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KAI RYSSDAL: The U.S. State Department said today record poppy harvests in southern Afghanistan are giving the Taliban more money to work with. The crop translated into $4 billion worth of opium, the raw ingredient for heroin.
The Afghan government officially opposes the opium trade. But illegal or otherwise, it's nearly impossible for the government there to shut down a questionable enterprise.
The World Bank says Afghanistan has fewer protections for business investors than any other country in the world -- which has made the country a magnet for scammers large and small. Gregory Warner reports.
Gregory Warner: It seemed too good to be true: Mahbub was 28, with his third baby, and a dead end-job in Kabul. And then he got a phone call from a trusted friend, with a job offer.
The deal was this: If Mahbub would agree to buy a gold coin off a Web site, sold for about five times its value, then, they told him, he could make money if he got his friends to buy the coin.
Warner: You mean, your best friend?
Mahbub: Yes! Just bring your best friend!
And again when his friends signed up their friends. It's the definition of a pyramid scheme when your business income depends only on signing up new employees.
Such schemes always run out of joiners. But Mahbub saw his big chance. So he borrowed $1,800 -- 15 months' worth of salary -- and he bought the coin. Then he called up his best friend and his favorite cousin.
In this way, a shady Internet outfit known as Quest Net, based in Hong Kong and illegal in many countries, has wooed 28,000 Afghans in two years.
The appeal might be more than quick cash. Quest Net is not just not only about money in Afghanistan.
Wesal Zaman used to be a translator for the L.A. Times -- one of the best paid jobs a young Afghan can have. He quit to devote himself to Quest Net.
Wesal Zaman: Because people do make money. But besides money, they learn how to talk, how to speak, how to love.
Warner: How to love?
Zaman: How to love -- not love girls! I mean love each other!
Zaman is full of slogans about positive thinking and teamwork -- techniques the company uses to obscure the fact that you're taking money from your friends and redistributing it upwards.
Zaman: They all believe that Afghanistan can be built, and they're the ones who are doing it.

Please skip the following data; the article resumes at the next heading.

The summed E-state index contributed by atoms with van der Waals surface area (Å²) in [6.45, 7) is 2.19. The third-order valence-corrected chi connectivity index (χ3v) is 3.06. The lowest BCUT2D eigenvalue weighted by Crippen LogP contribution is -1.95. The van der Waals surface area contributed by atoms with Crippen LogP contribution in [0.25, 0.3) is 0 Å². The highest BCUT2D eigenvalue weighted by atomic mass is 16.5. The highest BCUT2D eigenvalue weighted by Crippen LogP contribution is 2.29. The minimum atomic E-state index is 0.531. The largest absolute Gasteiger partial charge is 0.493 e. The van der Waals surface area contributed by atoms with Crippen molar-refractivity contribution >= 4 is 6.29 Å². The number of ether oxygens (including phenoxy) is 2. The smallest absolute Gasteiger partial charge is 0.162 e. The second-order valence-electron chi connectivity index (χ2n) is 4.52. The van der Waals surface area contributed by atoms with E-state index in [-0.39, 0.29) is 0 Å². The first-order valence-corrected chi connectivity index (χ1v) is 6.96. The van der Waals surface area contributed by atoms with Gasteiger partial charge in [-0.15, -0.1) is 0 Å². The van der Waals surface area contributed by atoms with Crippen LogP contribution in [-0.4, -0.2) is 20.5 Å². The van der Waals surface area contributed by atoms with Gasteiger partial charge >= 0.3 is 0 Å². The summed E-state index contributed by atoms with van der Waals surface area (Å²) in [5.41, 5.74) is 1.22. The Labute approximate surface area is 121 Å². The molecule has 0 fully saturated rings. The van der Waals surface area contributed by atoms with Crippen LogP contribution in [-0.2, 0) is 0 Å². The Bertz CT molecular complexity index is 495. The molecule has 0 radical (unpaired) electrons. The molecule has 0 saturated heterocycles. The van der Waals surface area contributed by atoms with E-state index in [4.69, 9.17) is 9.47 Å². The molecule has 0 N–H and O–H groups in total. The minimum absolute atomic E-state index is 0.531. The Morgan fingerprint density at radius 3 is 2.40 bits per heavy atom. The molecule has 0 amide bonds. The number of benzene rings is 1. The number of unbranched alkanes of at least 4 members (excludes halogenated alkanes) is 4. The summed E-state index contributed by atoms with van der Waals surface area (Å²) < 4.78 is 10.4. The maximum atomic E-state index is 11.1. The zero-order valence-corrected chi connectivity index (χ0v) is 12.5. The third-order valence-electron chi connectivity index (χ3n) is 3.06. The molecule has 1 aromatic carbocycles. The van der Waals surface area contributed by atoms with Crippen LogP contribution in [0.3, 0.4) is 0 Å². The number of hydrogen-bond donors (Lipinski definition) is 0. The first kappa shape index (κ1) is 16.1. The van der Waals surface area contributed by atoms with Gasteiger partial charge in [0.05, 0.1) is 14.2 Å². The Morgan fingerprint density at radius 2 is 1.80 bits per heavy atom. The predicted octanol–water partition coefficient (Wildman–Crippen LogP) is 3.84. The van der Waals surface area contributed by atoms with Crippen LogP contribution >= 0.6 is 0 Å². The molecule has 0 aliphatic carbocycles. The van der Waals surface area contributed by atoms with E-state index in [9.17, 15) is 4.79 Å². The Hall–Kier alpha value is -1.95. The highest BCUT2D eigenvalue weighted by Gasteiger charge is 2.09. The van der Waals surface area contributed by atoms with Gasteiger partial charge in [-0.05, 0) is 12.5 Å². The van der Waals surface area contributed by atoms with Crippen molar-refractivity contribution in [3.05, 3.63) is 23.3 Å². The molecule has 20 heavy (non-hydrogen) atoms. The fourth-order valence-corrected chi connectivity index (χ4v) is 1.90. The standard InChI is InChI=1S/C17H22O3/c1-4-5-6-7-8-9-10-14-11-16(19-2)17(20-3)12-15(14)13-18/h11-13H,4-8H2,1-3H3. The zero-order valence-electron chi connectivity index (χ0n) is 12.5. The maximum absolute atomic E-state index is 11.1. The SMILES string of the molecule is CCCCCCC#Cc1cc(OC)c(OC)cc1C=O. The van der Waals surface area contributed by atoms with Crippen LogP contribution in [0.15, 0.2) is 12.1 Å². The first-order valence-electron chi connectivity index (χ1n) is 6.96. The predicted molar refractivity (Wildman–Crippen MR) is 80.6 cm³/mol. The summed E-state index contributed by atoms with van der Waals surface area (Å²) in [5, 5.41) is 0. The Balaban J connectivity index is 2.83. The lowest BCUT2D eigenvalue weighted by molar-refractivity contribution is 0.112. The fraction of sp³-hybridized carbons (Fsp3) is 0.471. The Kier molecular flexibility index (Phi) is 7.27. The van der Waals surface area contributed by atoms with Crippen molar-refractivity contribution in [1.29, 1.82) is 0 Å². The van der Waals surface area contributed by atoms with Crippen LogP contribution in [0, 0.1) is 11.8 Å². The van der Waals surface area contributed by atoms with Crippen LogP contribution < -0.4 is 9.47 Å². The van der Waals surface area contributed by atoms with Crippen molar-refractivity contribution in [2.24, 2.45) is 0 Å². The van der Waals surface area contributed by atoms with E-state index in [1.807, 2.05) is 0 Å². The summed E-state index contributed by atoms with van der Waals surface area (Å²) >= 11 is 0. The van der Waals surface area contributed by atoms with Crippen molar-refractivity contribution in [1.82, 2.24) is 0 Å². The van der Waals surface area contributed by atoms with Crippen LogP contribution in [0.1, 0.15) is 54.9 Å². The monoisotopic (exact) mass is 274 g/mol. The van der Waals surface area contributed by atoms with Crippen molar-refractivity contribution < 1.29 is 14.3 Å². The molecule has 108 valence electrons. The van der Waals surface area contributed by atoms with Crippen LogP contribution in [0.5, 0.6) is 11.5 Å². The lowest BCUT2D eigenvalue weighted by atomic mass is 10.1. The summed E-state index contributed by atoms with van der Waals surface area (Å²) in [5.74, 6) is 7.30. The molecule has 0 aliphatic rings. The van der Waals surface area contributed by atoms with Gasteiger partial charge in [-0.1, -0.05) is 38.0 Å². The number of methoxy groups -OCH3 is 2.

Quest Net scammed thousands in Sri Lanka and Iran before the governments there stopped it. But when, earlier this month, Afghan President Hamid Karzai announced he was banning the business, Kabul exploded.
Kabul crowd: Qwest Qwest Qwest Woo woo woo!
It's a chilly Sunday morning, and over a thousand young men are rallying in front of the presidential palace. The crowd is Western dressed, clean shaven. More Yankees hats than turbans here.
Jami: We have vision! Our vision is a bright Afghanistan!
All the guys here bought the coin. If Quest stops now, they lose. So they wave signs that say: Fight corruption, not internet technology. They shout: Quest zindagee!
Jami: Quest is life.
Warner: Quest zindagee?
Jami: Yes. Quest is life.
Quest, the Hong Kong-based company, is dignity, they shout. Quest is freedom. Qwest is service. Quest gives us hope for the future, says one boy, that our government doesn't.
The rally didn't work -- the government stuck to the ban. But the mood at Quest headquarters was victorious. In a room with fake flowers and commemorative coin posters, I watched young men in shiny suits nail up a big Quest Net banner for the local media.
Then they assembled on the couch in front of the microphones, like some new political party. Wesal Zaman is here. He says he's not going to stop the work.
Zaman: The government say what they say. We do what we do. We believe in what we do.
Though there is one group that seems able to stop Quest. When Zaman's friends came south to recruit in Kandahar, the Taliban left a letter on their door. It said: Get out, or we'll kill you. And the "businessmen" quickly retreated.
In Kabul, I'm Gregory Warner for Marketplace.